HMRC levies inheritance tax at 40% on all assets you own above your nil-rate band threshold. This threshold stands at £325,000. If you as a single individual hold assets worth more than £325,000, you might face an inheritance tax bill of 40% of everything above this level.
If your estate is larger than £325,000, there are two main ways to potentially increase the above threshold and avoid inheritance tax on a higher amount of assets:
If you own a home and pass it as your main residence to direct descendants (children / stepchildren, grandchildren etc.), you can use the main residence nil-rate band. It’s an extra allowance that stands at £175,000 in the 2020/21 tax year. Thereafter, it rises with inflation.
It applies to all estates worth less than £2 million. For estates worth more than this, it tapers down by £1 for each £2 over £2 million.
The transferrable nil-rate band lets married couples / civil partners can pass their £325,000 nil-rate band to each other. On the death of the first partner, if the deceased leaves everything to the surviving partner, it potentially doubles the survivor’s £325,000 nil-rate band to £650,000.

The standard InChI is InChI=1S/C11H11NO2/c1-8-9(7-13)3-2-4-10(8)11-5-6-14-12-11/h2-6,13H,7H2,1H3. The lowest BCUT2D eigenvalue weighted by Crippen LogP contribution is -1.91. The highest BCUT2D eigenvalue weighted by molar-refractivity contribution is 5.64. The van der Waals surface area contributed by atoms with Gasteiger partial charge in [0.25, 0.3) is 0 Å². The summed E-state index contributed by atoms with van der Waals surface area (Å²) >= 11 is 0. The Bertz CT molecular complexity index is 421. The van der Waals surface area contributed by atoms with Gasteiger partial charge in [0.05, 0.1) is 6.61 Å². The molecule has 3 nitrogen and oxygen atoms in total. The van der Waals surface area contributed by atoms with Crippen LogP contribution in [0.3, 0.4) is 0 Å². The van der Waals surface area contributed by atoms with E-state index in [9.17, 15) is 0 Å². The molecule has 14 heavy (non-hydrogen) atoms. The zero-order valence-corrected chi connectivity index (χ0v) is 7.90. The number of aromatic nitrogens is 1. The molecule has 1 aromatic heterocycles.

This means the surviving partner can leave assets of £650,000 on their death without any inheritance tax.
For a single individual, the combined 2020/21 main residence nil-rate band of £175,000 and the nil-rate band of £325,000 lets you leave up to £500,000 to direct descendants without your estate paying any inheritance tax.
In a marriage / civil partnership, each partner has their own nil-rate band and main residence nil-rate band. You can also transfer the main-residence nil-rate band between partners, therefore leaving up to a combined total of potentially £1 million to direct descendants without paying any inheritance tax.
To work out your potential inheritance tax liability from the start of the 2021/22 tax year, you’ll need to:
If this sounds complicated, don’t worry — it can be! That’s why we’ve built our quick and easy Inheritance Tax Calculator. Simply enter your assets and liabilities and a few more simple questions to calculate your potential inheritance tax bill.
If you’re struggling to figure out much inheritance tax you’ll pay, you’re not alone. It’s not a simple calculation, as you see above!
While our Inheritance Tax Calculator is a good place to start, it’s no substitute for an expert’s advice. With our expert knowledge of inheritance tax, we can make recommendations as to the best way to minimise the inheritance tax bill for your loved ones.
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